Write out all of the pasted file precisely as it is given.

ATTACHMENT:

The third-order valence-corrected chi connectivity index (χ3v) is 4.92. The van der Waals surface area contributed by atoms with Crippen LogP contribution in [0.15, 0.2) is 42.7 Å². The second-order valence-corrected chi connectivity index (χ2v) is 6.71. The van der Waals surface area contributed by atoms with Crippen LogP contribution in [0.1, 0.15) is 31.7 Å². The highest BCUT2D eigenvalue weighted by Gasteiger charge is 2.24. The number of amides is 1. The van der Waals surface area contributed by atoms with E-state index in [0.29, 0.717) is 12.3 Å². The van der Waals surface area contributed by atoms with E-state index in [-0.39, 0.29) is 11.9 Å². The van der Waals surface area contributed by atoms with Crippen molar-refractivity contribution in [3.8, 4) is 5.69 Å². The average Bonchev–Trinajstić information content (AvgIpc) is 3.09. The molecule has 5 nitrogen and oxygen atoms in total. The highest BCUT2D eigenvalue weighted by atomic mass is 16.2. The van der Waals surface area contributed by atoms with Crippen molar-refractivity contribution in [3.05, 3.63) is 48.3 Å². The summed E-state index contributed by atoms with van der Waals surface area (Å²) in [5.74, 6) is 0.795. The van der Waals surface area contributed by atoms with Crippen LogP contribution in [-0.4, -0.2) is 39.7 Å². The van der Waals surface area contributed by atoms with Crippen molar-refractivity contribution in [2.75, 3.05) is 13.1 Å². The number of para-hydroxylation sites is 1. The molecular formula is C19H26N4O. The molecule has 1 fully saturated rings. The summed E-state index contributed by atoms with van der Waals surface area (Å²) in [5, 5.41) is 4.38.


The third-order valence-corrected chi connectivity index (χ3v) is 4.92. The van der Waals surface area contributed by atoms with Crippen LogP contribution in [0.15, 0.2) is 42.7 Å². The second-order valence-corrected chi connectivity index (χ2v) is 6.71. The van der Waals surface area contributed by atoms with Crippen LogP contribution in [0.1, 0.15) is 31.7 Å². The highest BCUT2D eigenvalue weighted by Gasteiger charge is 2.24. The number of amides is 1. The van der Waals surface area contributed by atoms with E-state index in [0.29, 0.717) is 12.3 Å². The van der Waals surface area contributed by atoms with E-state index in [-0.39, 0.29) is 11.9 Å². The van der Waals surface area contributed by atoms with Crippen molar-refractivity contribution in [3.8, 4) is 5.69 Å². The average Bonchev–Trinajstić information content (AvgIpc) is 3.09. The molecule has 5 nitrogen and oxygen atoms in total. The highest BCUT2D eigenvalue weighted by atomic mass is 16.2. The van der Waals surface area contributed by atoms with Crippen molar-refractivity contribution in [3.05, 3.63) is 48.3 Å². The summed E-state index contributed by atoms with van der Waals surface area (Å²) in [5.74, 6) is 0.795. The van der Waals surface area contributed by atoms with Crippen LogP contribution in [-0.4, -0.2) is 39.7 Å². The van der Waals surface area contributed by atoms with Crippen molar-refractivity contribution in [2.75, 3.05) is 13.1 Å². The number of para-hydroxylation sites is 1. The molecular formula is C19H26N4O. The molecule has 1 fully saturated rings. The summed E-state index contributed by atoms with van der Waals surface area (Å²) in [5, 5.41) is 4.38.